Kyphosis is a postural syndrome of the upper back and neck. Typically the upper back appears curved with rounded shoulders, the scapula (shoulder blades) are protracted (positioned further away from the spine) and the chin pokes forwards rather than being tucked in.
Cervical posture syndrome is sometimes also called upper crossed syndrome. This is due to the muscle imbalances that are present with this type of posture. For example, the pecs and posterior neck muscles are tight and the muscles of the upper back and deep neck flexors are weak. If you connect the two tight muscle groups and the two weakened muscle groups with two straight lines, they form a cross shape, giving the condition its name.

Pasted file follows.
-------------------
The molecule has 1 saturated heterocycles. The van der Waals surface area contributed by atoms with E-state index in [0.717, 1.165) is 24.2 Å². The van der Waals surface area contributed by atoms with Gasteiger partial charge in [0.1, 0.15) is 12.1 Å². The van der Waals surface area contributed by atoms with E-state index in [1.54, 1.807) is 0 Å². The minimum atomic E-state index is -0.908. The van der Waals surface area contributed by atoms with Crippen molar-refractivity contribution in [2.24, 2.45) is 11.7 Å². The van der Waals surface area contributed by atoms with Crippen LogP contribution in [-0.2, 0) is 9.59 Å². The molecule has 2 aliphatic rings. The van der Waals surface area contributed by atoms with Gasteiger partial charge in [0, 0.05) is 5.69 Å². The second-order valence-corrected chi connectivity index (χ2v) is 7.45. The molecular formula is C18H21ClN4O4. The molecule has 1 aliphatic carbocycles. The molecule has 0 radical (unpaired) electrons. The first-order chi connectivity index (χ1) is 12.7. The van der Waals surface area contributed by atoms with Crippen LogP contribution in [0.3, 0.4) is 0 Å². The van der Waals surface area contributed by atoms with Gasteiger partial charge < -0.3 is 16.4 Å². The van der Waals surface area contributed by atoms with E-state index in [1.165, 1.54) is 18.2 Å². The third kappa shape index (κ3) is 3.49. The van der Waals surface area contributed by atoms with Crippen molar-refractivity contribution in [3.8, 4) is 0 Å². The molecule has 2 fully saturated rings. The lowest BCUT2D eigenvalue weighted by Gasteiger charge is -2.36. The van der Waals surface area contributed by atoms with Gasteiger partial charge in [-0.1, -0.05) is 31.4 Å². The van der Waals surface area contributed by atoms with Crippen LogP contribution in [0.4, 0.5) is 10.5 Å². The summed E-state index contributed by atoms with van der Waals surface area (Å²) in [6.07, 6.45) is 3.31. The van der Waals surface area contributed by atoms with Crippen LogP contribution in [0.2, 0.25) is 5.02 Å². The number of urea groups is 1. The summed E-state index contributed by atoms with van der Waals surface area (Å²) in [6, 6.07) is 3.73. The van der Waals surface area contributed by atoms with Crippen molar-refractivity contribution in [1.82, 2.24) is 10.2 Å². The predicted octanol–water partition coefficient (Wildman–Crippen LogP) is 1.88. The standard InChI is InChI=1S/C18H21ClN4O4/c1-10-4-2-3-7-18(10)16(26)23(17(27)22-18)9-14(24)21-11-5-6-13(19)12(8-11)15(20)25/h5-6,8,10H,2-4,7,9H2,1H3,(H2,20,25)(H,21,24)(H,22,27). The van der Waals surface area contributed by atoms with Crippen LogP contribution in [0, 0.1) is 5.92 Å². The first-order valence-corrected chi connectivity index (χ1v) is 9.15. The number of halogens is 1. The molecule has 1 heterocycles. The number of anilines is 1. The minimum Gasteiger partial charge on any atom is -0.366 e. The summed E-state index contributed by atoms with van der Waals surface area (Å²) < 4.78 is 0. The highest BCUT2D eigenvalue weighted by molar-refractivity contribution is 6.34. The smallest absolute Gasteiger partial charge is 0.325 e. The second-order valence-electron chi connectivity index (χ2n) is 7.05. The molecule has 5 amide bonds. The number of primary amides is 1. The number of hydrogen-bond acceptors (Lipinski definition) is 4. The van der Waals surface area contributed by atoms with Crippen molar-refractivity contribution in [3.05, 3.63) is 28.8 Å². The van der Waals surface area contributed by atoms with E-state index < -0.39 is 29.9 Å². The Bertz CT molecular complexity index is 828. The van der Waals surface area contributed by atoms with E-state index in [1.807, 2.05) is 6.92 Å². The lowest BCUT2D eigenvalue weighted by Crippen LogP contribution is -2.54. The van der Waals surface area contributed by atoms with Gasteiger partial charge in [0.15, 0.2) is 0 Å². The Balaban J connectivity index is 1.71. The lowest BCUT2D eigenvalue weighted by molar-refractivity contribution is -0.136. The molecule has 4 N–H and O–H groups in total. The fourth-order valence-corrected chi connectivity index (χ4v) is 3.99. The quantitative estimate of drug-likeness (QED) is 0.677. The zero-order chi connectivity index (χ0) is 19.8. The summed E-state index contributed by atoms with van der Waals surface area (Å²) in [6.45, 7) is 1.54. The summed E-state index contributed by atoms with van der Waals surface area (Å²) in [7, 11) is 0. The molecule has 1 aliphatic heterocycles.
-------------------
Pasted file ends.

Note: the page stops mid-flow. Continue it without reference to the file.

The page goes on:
1) Keep the chin tucked in
2) Keep the shoulders relaxed, down and back
3) Sit with a curve in your low back (see picture) as this allows the pelvis to sit directly under the points of your shoulders so you sit on the bony points of your bottom.
4) Sit with your hips, knees and ankles at right angles, thighs level with knees.
1) Poke or jut chin forward
2) Hunch shoulders/Round shoulders
3) Sit with your spine in a 'C' shape (this puts your back under strain)
4) Sit with your knees higher than your hips (spine becomes 'C' shaped, knees can easily fall to one side leading to a twisted pelvis). Sit with your knees lower than your hips (bottom slips forward on the seat and knees knock together)